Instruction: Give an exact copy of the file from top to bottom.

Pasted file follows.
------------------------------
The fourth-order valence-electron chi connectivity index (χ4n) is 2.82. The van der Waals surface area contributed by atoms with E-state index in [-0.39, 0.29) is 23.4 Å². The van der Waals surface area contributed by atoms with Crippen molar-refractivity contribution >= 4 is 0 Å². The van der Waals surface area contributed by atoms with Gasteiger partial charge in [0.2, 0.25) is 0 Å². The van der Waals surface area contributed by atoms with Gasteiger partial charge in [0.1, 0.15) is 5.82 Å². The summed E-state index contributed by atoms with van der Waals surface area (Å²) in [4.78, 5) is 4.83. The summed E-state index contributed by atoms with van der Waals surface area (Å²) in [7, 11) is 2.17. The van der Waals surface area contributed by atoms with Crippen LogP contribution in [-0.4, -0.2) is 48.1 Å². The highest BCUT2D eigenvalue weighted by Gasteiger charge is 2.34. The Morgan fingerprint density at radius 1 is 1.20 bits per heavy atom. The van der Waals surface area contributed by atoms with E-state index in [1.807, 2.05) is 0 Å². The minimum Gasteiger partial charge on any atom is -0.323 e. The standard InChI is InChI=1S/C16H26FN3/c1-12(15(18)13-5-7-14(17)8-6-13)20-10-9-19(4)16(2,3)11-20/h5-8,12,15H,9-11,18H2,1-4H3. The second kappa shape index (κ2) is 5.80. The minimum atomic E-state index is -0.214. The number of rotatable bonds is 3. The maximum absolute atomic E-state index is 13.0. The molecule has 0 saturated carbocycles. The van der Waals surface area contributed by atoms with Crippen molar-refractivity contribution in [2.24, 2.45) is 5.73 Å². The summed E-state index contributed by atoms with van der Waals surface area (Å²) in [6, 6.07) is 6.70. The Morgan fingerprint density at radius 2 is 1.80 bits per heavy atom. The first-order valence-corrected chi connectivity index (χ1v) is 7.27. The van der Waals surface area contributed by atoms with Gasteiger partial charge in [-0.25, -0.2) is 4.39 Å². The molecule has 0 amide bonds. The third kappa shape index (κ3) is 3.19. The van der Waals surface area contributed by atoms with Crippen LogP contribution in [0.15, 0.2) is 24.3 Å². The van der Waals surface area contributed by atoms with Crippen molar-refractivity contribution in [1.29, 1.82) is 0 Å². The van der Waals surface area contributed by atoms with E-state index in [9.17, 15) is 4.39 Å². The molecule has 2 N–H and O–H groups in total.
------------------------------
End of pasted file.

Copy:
The fourth-order valence-electron chi connectivity index (χ4n) is 2.82. The van der Waals surface area contributed by atoms with E-state index in [-0.39, 0.29) is 23.4 Å². The van der Waals surface area contributed by atoms with Crippen molar-refractivity contribution >= 4 is 0 Å². The van der Waals surface area contributed by atoms with Gasteiger partial charge in [0.2, 0.25) is 0 Å². The van der Waals surface area contributed by atoms with Gasteiger partial charge in [0.1, 0.15) is 5.82 Å². The summed E-state index contributed by atoms with van der Waals surface area (Å²) in [4.78, 5) is 4.83. The summed E-state index contributed by atoms with van der Waals surface area (Å²) in [7, 11) is 2.17. The van der Waals surface area contributed by atoms with Crippen LogP contribution in [-0.4, -0.2) is 48.1 Å². The highest BCUT2D eigenvalue weighted by Gasteiger charge is 2.34. The Morgan fingerprint density at radius 1 is 1.20 bits per heavy atom. The van der Waals surface area contributed by atoms with E-state index in [1.807, 2.05) is 0 Å². The minimum Gasteiger partial charge on any atom is -0.323 e. The standard InChI is InChI=1S/C16H26FN3/c1-12(15(18)13-5-7-14(17)8-6-13)20-10-9-19(4)16(2,3)11-20/h5-8,12,15H,9-11,18H2,1-4H3. The second kappa shape index (κ2) is 5.80. The minimum atomic E-state index is -0.214. The number of rotatable bonds is 3. The maximum absolute atomic E-state index is 13.0. The molecule has 0 saturated carbocycles. The van der Waals surface area contributed by atoms with Crippen molar-refractivity contribution in [2.24, 2.45) is 5.73 Å². The summed E-state index contributed by atoms with van der Waals surface area (Å²) in [6, 6.07) is 6.70. The Morgan fingerprint density at radius 2 is 1.80 bits per heavy atom. The first-order valence-corrected chi connectivity index (χ1v) is 7.27. The van der Waals surface area contributed by atoms with Gasteiger partial charge in [-0.25, -0.2) is 4.39 Å². The molecule has 0 amide bonds. The third kappa shape index (κ3) is 3.19. The van der Waals surface area contributed by atoms with Crippen LogP contribution in [0.15, 0.2) is 24.3 Å². The van der Waals surface area contributed by atoms with Crippen molar-refractivity contribution in [1.29, 1.82) is 0 Å². The van der Waals surface area contributed by atoms with E-state index in [9.17, 15) is 4.39 Å². The molecule has 2 N–H and O–H groups in total.